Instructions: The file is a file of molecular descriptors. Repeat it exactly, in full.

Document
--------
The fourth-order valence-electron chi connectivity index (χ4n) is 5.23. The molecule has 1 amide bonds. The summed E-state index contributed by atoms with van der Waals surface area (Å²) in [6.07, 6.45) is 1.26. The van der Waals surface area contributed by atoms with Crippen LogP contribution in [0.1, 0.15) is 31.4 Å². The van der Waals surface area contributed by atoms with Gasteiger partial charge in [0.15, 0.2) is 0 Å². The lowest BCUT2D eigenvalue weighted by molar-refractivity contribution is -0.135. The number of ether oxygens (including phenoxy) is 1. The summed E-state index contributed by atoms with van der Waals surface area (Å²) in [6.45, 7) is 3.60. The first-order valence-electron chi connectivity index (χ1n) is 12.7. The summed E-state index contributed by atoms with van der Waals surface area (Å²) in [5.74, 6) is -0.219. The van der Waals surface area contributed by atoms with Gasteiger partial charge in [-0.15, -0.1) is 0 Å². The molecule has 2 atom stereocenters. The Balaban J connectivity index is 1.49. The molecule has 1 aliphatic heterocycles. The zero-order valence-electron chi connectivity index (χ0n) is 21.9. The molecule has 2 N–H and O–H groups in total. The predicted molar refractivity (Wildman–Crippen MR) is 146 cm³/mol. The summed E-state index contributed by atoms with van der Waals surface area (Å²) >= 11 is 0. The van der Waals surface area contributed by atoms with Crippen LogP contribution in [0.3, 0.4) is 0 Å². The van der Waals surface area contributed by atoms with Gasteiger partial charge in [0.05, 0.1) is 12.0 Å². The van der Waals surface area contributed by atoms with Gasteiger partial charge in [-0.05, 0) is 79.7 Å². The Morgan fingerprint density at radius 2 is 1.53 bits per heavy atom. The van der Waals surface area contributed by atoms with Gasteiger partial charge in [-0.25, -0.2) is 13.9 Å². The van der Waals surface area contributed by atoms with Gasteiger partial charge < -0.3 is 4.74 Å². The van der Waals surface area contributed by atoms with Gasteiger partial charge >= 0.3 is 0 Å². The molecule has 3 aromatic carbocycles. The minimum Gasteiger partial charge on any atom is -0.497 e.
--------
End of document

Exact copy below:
The fourth-order valence-electron chi connectivity index (χ4n) is 5.23. The molecule has 1 amide bonds. The summed E-state index contributed by atoms with van der Waals surface area (Å²) in [6.07, 6.45) is 1.26. The van der Waals surface area contributed by atoms with Crippen LogP contribution in [0.1, 0.15) is 31.4 Å². The van der Waals surface area contributed by atoms with Gasteiger partial charge in [0.15, 0.2) is 0 Å². The lowest BCUT2D eigenvalue weighted by molar-refractivity contribution is -0.135. The number of ether oxygens (including phenoxy) is 1. The summed E-state index contributed by atoms with van der Waals surface area (Å²) in [6.45, 7) is 3.60. The first-order valence-electron chi connectivity index (χ1n) is 12.7. The summed E-state index contributed by atoms with van der Waals surface area (Å²) in [5.74, 6) is -0.219. The van der Waals surface area contributed by atoms with Gasteiger partial charge in [-0.15, -0.1) is 0 Å². The molecule has 2 atom stereocenters. The Balaban J connectivity index is 1.49. The molecule has 1 aliphatic heterocycles. The zero-order valence-electron chi connectivity index (χ0n) is 21.9. The molecule has 2 N–H and O–H groups in total. The predicted molar refractivity (Wildman–Crippen MR) is 146 cm³/mol. The summed E-state index contributed by atoms with van der Waals surface area (Å²) >= 11 is 0. The van der Waals surface area contributed by atoms with Crippen LogP contribution in [0.3, 0.4) is 0 Å². The van der Waals surface area contributed by atoms with Gasteiger partial charge in [0.05, 0.1) is 12.0 Å². The van der Waals surface area contributed by atoms with Gasteiger partial charge in [-0.05, 0) is 79.7 Å². The Morgan fingerprint density at radius 2 is 1.53 bits per heavy atom. The van der Waals surface area contributed by atoms with Gasteiger partial charge in [-0.25, -0.2) is 13.9 Å². The van der Waals surface area contributed by atoms with Gasteiger partial charge < -0.3 is 4.74 Å². The van der Waals surface area contributed by atoms with Gasteiger partial charge >= 0.3 is 0 Å². The molecule has 3 aromatic carbocycles. The minimum Gasteiger partial charge on any atom is -0.497 e.